Rolling Stone: Could CDC Guidelines Be Driving Some Opioid Patients to Suicide?

Orin

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Yes. It could, and I've already shared anecdotes of opioid refugees deciding it's easier to not have to struggle with the system anymore. You should write them a letter and ask them to use that "opioid refugees" phrasing.
 

Doctodd

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i was thinking about how far to the other side we have gone when i was asked to see 1 inpatient. When they heard i was not just eating lunch at the hospital, i was buried with 4 new inpatient consults. In my absence, the hospital hired NP's to run an "Acute Pain Service" and i noticed how all 5 consults were getting Robaxin, Neurontin, and a short acting opioid after recently having bilateral knee replacements or lumbar fusion/surgery. Robaxin? Really?
 
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i was thinking about how far to the other side we have gone when i was asked to see 1 inpatient. When they heard i was not just eating lunch at the hospital, i was buried with 4 new inpatient consults. In my absence, the hospital hired NP's to run an "Acute Pain Service" and i noticed how all 5 consults were getting Robaxin, Neurontin, and a short acting opioid after recently having bilateral knee replacements or lumbar fusion/surgery. Robaxin? Really?
In their partial defense, I’ve seen Robaxin work pretty well for back spasm/pain in the first few days after lami/fusion. We used to give a gram of it IV in the PACU. Obviously needs opiates too.
 
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Agast

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Robaxin, neurotin and immediate release PO opioid after laminectomy and fusion sounds pretty reasonable to me. What would you propose instead?
 
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DrSpine

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Don’t write opioids, send them to suicide. Write opioids, send them to addiction or death as well. Damned if you do, damned if you don’t. Just another trash article written by someone so they can fulfill their job commitments and produce content. They’ll write about anything.
 
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SommeRiver

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How about just be careful with your pen...Speaking of pen, I had a piece of trash patient during my internship say this to me in the IM clinic - "Get out your fu$$$ng pen."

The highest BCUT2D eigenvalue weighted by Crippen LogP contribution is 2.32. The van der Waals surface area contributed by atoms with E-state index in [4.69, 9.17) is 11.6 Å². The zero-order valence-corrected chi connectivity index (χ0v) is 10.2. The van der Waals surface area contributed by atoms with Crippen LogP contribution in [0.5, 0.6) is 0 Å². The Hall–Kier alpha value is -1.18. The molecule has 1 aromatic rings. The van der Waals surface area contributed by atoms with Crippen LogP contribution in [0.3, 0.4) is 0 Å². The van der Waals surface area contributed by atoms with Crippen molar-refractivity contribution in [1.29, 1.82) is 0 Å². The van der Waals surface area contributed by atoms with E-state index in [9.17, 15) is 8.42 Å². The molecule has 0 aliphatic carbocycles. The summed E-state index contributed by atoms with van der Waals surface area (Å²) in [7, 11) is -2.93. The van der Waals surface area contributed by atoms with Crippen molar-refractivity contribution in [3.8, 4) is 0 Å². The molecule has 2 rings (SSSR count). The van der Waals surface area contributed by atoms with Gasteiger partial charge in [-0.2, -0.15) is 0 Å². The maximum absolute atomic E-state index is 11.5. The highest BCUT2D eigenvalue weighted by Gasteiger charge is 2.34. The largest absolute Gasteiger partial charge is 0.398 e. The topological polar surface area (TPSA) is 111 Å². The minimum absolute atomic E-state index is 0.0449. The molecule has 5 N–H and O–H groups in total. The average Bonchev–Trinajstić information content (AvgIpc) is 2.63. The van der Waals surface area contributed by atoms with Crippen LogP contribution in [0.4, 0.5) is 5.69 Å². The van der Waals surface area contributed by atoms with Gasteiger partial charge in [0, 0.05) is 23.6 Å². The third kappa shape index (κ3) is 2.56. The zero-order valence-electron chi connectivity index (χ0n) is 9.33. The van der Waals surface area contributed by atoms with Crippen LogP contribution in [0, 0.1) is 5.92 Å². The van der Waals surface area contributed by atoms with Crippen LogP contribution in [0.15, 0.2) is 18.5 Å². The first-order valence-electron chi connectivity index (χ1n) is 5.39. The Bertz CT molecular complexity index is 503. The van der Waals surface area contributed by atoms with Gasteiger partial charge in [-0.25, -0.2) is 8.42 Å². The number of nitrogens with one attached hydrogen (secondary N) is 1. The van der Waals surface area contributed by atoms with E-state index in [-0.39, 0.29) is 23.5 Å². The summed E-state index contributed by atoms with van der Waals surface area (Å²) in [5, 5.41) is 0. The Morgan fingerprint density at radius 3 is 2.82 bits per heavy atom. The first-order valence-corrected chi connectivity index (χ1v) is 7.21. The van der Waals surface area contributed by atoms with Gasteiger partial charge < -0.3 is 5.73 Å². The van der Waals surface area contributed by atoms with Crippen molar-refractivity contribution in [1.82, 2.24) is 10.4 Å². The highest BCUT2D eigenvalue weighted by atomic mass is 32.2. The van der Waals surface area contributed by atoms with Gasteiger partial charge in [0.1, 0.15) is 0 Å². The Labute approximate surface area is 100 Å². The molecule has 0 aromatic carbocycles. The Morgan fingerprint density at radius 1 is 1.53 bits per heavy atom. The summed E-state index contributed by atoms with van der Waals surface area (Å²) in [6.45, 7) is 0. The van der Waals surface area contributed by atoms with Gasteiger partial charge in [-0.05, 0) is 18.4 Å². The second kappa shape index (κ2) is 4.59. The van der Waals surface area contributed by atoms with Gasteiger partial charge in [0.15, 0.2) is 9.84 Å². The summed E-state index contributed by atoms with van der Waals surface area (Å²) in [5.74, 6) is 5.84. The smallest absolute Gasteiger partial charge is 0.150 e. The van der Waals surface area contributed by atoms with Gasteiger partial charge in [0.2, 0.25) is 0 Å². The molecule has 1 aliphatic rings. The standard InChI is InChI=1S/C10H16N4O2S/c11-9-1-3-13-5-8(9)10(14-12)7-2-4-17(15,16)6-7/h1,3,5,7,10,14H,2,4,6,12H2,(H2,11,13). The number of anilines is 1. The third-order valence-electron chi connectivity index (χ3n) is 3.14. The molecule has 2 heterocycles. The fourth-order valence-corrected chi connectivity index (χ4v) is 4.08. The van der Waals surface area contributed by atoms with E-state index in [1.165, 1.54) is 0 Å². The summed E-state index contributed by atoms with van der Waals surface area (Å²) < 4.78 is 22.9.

Probably he was a poor candidate for opiates. He was asked to leave of course, but I promise you some doctor out there would have written for him.

I find it extraordinarily unlikely my geriatric spondylytics would show up looking to shoot me.

I think we're at greater risk of work comp spouses (I had a run in last week with one).
 

Ducttape

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first, we need a societal change to how we conceive of and approach pain.

second, why bring up an article printed in March 2019, almost 2 years ago?

third, in the intervening 2 years, where is the data of opioid denied patients committing suicide, if it is in the droves that opioid enablers say?
 

Doctodd

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In their partial defense, I’ve seen Robaxin work pretty well for back spasm/pain in the first few days after lami/fusion. We used to give a gram of it IV in the PACU. Obviously needs opiates too.
It’s hard to describe without writing a novel, but let’s just say people are scared of opioids now. The pendulum has swung too far. There were other pain medications also like diclofenac and mobic, which is riskier in older patients. Polypharmacy vs a simple opioid. I like the KISS method.
 

Agast

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I find it extraordinarily unlikely my geriatric spondylytics would show up looking to shoot me.
You can't assume older-aged people are reliable anymore. Maybe people who came of age in the 50s. But now you're seeing people who experimented with drugs in the 60s and cocaine in the 80s. The guy who shot up the clinic earlier this month was 67. I've had to let go senior citizens who refused to stop smoking pot and then don't want some whippersnapper telling them what to do.
 
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SommeRiver

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You can't assume older-aged people are reliable anymore. Maybe people who came of age in the 50s. But now you're seeing people who experimented with drugs in the 60s and cocaine in the 80s. The guy who shot up the clinic earlier this month was 67. I've had to let go senior citizens who refused to stop smoking pot and then don't want some whippersnapper telling them what to do.
...which is why we test urine and appropriately screen pts.
 
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SommeRiver

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yet urine tests and screening patients are far from infallible.
Infallible no, pretty good though and I would bet the vast majority of these pts who shoot up clinics and cause problems were neither screened adequately nor followed appropriately.

You will agree I'm sure there are ways to decrease risk.
 
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